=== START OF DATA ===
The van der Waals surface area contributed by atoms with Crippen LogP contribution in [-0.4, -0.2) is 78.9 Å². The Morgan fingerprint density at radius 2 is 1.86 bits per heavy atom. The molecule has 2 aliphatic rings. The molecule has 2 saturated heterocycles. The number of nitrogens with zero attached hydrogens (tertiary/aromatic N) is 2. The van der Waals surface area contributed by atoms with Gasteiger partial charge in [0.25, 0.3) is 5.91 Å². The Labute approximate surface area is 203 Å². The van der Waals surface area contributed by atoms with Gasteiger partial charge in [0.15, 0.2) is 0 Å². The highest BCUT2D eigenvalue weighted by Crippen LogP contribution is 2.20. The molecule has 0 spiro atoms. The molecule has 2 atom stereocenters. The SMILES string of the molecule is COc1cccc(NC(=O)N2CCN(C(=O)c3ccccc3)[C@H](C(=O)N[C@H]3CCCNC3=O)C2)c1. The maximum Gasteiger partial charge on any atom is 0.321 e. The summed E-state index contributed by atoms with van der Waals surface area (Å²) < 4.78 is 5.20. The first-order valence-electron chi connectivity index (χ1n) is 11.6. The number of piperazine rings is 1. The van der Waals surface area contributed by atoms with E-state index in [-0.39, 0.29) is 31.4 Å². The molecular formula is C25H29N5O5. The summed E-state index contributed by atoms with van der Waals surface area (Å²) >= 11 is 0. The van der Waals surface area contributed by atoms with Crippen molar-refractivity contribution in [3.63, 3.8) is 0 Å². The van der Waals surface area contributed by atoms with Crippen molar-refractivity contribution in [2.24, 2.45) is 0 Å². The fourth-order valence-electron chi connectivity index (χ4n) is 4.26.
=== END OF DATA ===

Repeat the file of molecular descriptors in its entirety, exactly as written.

The van der Waals surface area contributed by atoms with Crippen LogP contribution in [-0.4, -0.2) is 78.9 Å². The Morgan fingerprint density at radius 2 is 1.86 bits per heavy atom. The molecule has 2 aliphatic rings. The molecule has 2 saturated heterocycles. The number of nitrogens with zero attached hydrogens (tertiary/aromatic N) is 2. The van der Waals surface area contributed by atoms with Gasteiger partial charge in [0.25, 0.3) is 5.91 Å². The Labute approximate surface area is 203 Å². The van der Waals surface area contributed by atoms with Gasteiger partial charge in [0.15, 0.2) is 0 Å². The highest BCUT2D eigenvalue weighted by Crippen LogP contribution is 2.20. The molecule has 0 spiro atoms. The molecule has 2 atom stereocenters. The SMILES string of the molecule is COc1cccc(NC(=O)N2CCN(C(=O)c3ccccc3)[C@H](C(=O)N[C@H]3CCCNC3=O)C2)c1. The maximum Gasteiger partial charge on any atom is 0.321 e. The summed E-state index contributed by atoms with van der Waals surface area (Å²) < 4.78 is 5.20. The first-order valence-electron chi connectivity index (χ1n) is 11.6. The number of piperazine rings is 1. The van der Waals surface area contributed by atoms with E-state index in [-0.39, 0.29) is 31.4 Å². The molecular formula is C25H29N5O5. The summed E-state index contributed by atoms with van der Waals surface area (Å²) >= 11 is 0. The van der Waals surface area contributed by atoms with Crippen molar-refractivity contribution in [3.63, 3.8) is 0 Å². The van der Waals surface area contributed by atoms with Crippen molar-refractivity contribution in [2.24, 2.45) is 0 Å². The fourth-order valence-electron chi connectivity index (χ4n) is 4.26.